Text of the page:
5. 5[only before noun] just enough; the most basic or simple The family was short of even the bare necessities of life. We only had the bare essentials in the way of equipment. He did the bare minimum of work but still passed the exam. She gave me only the bare facts of the case. It was the barest hint of a smile. Nothing more is known apart from the bare statement issued to the press. Which Word?naked / bareBoth these words can be used to mean ‘not covered with clothes’ and are frequently used with the following nouns: naked body/​man/​fear/​aggression/​flame bare feet/​arms/​walls/​branches/​essentials Naked is more often used to describe a person or their body and bare usually describes a part of the body. Bare can also describe other things with nothing on them:bare walls a bare hillside. Naked can mean ‘without a protective covering’:a naked sword. Bare can also mean ‘just enough’:the bare minimum. Naked can be used to talk about strong feelings that are not hidden:naked fear. Note also the idiom:(visible) to/​with the naked eye. Synonymsplainsimple stark bare unequivocal These words all describe statements, often about something unpleasant, that are very clear, not trying to hide anything, and not using more words than necessary.plain used for talking about a fact that other people may not like to hear; honest and direct in way that other people may not like:The plain fact is that nobody really knows.simple [only before noun] used for talking about a fact that other people may not like to hear; very obvious and not complicated by anything else:The simple truth is that we just can’t afford it.plain or simple?When it is being used to emphasize facts that other people may not like to hear, plain is usually used in the expression the plain fact/​truth is that… Simple can be used in this way too, but it can also be used in a wider variety of structures and collocations (such as reason and matter):The problem was due to the simple fact that… The problem was due to the plain fact that… for the plain reason that… It’s a plain matter of… Expressions with simple often suggest impatience with other people’s behaviour.stark (rather formal) used for describing an unpleasant fact or difference that is very obvious:The stark truth is that there is not enough money left. The simple/​plain truth may be something that some people do not want to hear, but it may be good for them to hear it anyway. The stark truth is something particularly unpleasant and has no good side to it at all.bare [only before noun] the most basic or simple, with nothing extra:She gave me only the bare facts of the case.unequivocal (formal) expressing your opinion or intention very clearly and firmly:The reply was an unequivocal ‘no’.Patterns the plain/​simple/​stark/​bare/​unequivocal truth a(n) plain/​simple/​stark/​bare/​unequivocal fact/​statement a(n) plain/​simple/​unequivocal answer Synonymsplainsimple stark bare unequivocal These words all describe statements, often about something unpleasant, that are very clear, not trying to hide anything, and not using more words than necessary.plain used for talking about a fact that other people may not like to hear; honest and direct in way that other people may not like:The plain fact is that nobody really knows.simple [only before noun] used for talking about a fact that other people may not like to hear; very obvious and not complicated by anything else:The simple truth is that we just can’t afford it.plain or simple?When it is being used to emphasize facts that other people may not like to hear, plain is usually used in the expression the plain fact/​truth is that… Simple can be used in this way too, but it can also be used in a wider variety of structures and collocations (such as reason and matter):The problem was due to the simple fact that… The problem was due to the plain fact that… for the plain reason that… It’s a plain matter of… Expressions with simple often suggest impatience with other people’s behaviour.stark (rather formal) used for describing an unpleasant fact or difference that is very obvious:The stark truth is that there is not enough money left. The simple/​plain truth may be something that some people do not want to hear, but it may be good for them to hear it anyway. The stark truth is something particularly unpleasant and has no good side to it at all.bare [only before noun] the most basic or simple, with nothing extra:She gave me only the bare facts of the case.unequivocal (formal) expressing your opinion or intention very clearly and firmly:The reply was an unequivocal ‘no’.Patterns the plain/​simple/​stark/​bare/​unequivocal truth a(n) plain/​simple/​stark/​bare/​unequivocal fact/​statement a(n) plain/​simple/​unequivocal answer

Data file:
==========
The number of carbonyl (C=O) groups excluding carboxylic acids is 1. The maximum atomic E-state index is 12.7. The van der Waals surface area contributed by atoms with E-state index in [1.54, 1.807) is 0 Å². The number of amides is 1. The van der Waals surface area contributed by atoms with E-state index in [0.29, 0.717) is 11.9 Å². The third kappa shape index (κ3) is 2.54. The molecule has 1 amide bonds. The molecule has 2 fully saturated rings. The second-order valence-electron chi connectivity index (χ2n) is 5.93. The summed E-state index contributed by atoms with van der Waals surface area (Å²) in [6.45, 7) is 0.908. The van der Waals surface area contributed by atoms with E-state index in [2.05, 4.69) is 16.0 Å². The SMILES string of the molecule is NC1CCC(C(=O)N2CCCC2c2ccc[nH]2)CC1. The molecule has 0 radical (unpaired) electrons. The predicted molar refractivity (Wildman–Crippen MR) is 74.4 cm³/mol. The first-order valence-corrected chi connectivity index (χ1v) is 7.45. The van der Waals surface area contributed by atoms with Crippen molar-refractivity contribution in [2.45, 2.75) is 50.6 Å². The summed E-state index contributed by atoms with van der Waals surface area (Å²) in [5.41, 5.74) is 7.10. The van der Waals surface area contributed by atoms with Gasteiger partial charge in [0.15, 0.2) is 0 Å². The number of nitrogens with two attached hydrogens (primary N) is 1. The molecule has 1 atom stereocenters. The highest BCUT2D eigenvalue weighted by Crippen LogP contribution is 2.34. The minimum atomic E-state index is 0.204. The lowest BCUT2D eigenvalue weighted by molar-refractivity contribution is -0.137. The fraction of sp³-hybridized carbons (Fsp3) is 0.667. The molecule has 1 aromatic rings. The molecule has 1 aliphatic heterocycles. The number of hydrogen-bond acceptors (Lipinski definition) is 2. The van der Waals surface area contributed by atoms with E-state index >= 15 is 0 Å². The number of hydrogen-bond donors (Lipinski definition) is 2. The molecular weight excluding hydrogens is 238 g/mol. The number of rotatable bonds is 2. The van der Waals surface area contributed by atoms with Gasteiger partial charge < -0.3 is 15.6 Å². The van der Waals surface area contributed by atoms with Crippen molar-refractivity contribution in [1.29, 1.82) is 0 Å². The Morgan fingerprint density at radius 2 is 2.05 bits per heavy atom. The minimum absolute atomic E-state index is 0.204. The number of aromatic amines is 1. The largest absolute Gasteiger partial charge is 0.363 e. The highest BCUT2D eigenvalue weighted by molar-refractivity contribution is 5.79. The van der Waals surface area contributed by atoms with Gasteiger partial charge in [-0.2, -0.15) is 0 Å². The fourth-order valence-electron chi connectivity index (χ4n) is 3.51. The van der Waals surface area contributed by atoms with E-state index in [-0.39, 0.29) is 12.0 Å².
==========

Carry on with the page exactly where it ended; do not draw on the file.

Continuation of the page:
6. Word Origin Old English bær (noun), barian (verb), of Germanic origin; related to Dutch baar.Extra examples The earth had been laid bare. The house was almost bare of furniture. The room looked strangely bare without the furniture. The room was completely bare. The walls have been stripped bare. You shouldn’t have left the wires bare. At many stores bare shelves greeted shoppers. His bare legs were covered in wiry golden hairs. She likes to walk around in bare feet. The flowers stood out like jewels against the dark, bare soil. The only lighting was a bare bulb hanging from the ceiling. The walls were bare except for a small mirror. The windows looked out onto a bare field. The winter sun filtered through the bare branches of the trees. They found themselves in a huge bare hall. They spent a cold night on the bare mountainside. When she stood up she was completely bare.Idioms
    the bare bones (of something)
     
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    the basic facts the bare bones of the story
    (British English) used to say that there is no money for something They are seeking more funds but the cupboard is bare. This expression refers to a children’s nursery rhyme about Old Mother Hubbard, who had nothing in her cupboard to feed her dog. (formal) to show something that was covered or to make something known that was secret Every aspect of their private lives has been laid bare. without weapons or tools He was capable of killing a man with his bare hands. We pulled the wall down with our bare hands.
See the Oxford Advanced American Dictionary entry: bare